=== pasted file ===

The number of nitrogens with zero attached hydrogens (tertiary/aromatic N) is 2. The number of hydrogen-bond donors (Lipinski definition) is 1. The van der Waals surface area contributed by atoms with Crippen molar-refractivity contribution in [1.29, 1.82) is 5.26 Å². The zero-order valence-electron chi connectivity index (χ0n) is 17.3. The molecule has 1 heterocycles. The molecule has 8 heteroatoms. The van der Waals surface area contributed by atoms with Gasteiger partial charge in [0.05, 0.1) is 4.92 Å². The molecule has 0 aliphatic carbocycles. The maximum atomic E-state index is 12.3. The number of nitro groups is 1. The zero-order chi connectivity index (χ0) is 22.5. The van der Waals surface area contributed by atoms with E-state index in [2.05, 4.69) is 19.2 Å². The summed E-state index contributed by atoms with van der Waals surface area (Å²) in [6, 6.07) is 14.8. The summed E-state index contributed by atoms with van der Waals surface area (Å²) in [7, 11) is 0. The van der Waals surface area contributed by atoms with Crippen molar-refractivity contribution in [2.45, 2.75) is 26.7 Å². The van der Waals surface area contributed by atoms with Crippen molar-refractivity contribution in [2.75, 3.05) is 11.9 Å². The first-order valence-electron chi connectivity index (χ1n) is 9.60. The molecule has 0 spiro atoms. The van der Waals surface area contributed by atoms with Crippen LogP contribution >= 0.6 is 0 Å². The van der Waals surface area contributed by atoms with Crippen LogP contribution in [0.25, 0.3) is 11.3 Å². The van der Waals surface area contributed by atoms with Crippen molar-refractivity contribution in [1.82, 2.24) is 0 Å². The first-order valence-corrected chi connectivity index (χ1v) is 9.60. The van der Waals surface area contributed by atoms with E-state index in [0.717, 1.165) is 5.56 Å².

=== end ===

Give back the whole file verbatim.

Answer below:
The number of nitrogens with zero attached hydrogens (tertiary/aromatic N) is 2. The number of hydrogen-bond donors (Lipinski definition) is 1. The van der Waals surface area contributed by atoms with Crippen molar-refractivity contribution in [1.29, 1.82) is 5.26 Å². The zero-order valence-electron chi connectivity index (χ0n) is 17.3. The molecule has 1 heterocycles. The molecule has 8 heteroatoms. The van der Waals surface area contributed by atoms with Gasteiger partial charge in [0.05, 0.1) is 4.92 Å². The molecule has 0 aliphatic carbocycles. The maximum atomic E-state index is 12.3. The number of nitro groups is 1. The zero-order chi connectivity index (χ0) is 22.5. The van der Waals surface area contributed by atoms with E-state index in [2.05, 4.69) is 19.2 Å². The summed E-state index contributed by atoms with van der Waals surface area (Å²) in [6, 6.07) is 14.8. The summed E-state index contributed by atoms with van der Waals surface area (Å²) in [7, 11) is 0. The van der Waals surface area contributed by atoms with Crippen molar-refractivity contribution in [2.45, 2.75) is 26.7 Å². The van der Waals surface area contributed by atoms with Crippen molar-refractivity contribution in [2.75, 3.05) is 11.9 Å². The first-order valence-electron chi connectivity index (χ1n) is 9.60. The molecule has 0 spiro atoms. The van der Waals surface area contributed by atoms with Crippen LogP contribution >= 0.6 is 0 Å². The van der Waals surface area contributed by atoms with Crippen LogP contribution in [0.25, 0.3) is 11.3 Å². The van der Waals surface area contributed by atoms with Crippen molar-refractivity contribution in [1.82, 2.24) is 0 Å². The first-order valence-corrected chi connectivity index (χ1v) is 9.60. The van der Waals surface area contributed by atoms with E-state index in [0.717, 1.165) is 5.56 Å².